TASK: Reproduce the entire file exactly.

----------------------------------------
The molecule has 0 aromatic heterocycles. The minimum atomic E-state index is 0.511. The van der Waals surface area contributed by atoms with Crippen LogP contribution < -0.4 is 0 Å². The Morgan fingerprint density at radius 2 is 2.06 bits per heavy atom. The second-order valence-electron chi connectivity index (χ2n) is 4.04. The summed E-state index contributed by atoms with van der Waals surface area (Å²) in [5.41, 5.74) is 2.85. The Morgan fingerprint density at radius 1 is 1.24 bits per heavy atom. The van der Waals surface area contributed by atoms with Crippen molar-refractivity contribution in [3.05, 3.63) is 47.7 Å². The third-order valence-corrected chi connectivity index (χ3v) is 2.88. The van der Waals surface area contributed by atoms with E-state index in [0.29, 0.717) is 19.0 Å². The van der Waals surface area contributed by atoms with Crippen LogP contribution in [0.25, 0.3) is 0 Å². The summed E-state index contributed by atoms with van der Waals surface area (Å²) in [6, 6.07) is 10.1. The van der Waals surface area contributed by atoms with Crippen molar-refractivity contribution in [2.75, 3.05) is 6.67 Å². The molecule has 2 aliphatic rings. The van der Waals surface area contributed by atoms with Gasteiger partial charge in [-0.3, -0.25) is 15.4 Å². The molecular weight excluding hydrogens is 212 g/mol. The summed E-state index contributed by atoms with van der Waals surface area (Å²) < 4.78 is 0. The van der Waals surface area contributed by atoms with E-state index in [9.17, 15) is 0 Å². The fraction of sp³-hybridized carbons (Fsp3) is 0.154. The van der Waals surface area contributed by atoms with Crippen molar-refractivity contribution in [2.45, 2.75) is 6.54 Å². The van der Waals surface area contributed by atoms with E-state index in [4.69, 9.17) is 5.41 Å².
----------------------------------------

The molecule has 0 aromatic heterocycles. The minimum atomic E-state index is 0.511. The van der Waals surface area contributed by atoms with Crippen LogP contribution < -0.4 is 0 Å². The Morgan fingerprint density at radius 2 is 2.06 bits per heavy atom. The second-order valence-electron chi connectivity index (χ2n) is 4.04. The summed E-state index contributed by atoms with van der Waals surface area (Å²) in [5.41, 5.74) is 2.85. The Morgan fingerprint density at radius 1 is 1.24 bits per heavy atom. The van der Waals surface area contributed by atoms with Crippen molar-refractivity contribution in [3.05, 3.63) is 47.7 Å². The third-order valence-corrected chi connectivity index (χ3v) is 2.88. The van der Waals surface area contributed by atoms with E-state index in [0.29, 0.717) is 19.0 Å². The van der Waals surface area contributed by atoms with Crippen LogP contribution in [0.25, 0.3) is 0 Å². The summed E-state index contributed by atoms with van der Waals surface area (Å²) in [6, 6.07) is 10.1. The van der Waals surface area contributed by atoms with Crippen molar-refractivity contribution in [2.75, 3.05) is 6.67 Å². The molecule has 2 aliphatic rings. The van der Waals surface area contributed by atoms with Gasteiger partial charge in [-0.3, -0.25) is 15.4 Å². The molecular weight excluding hydrogens is 212 g/mol. The summed E-state index contributed by atoms with van der Waals surface area (Å²) < 4.78 is 0. The van der Waals surface area contributed by atoms with E-state index in [9.17, 15) is 0 Å². The fraction of sp³-hybridized carbons (Fsp3) is 0.154. The van der Waals surface area contributed by atoms with Crippen molar-refractivity contribution in [2.45, 2.75) is 6.54 Å². The van der Waals surface area contributed by atoms with E-state index in [4.69, 9.17) is 5.41 Å².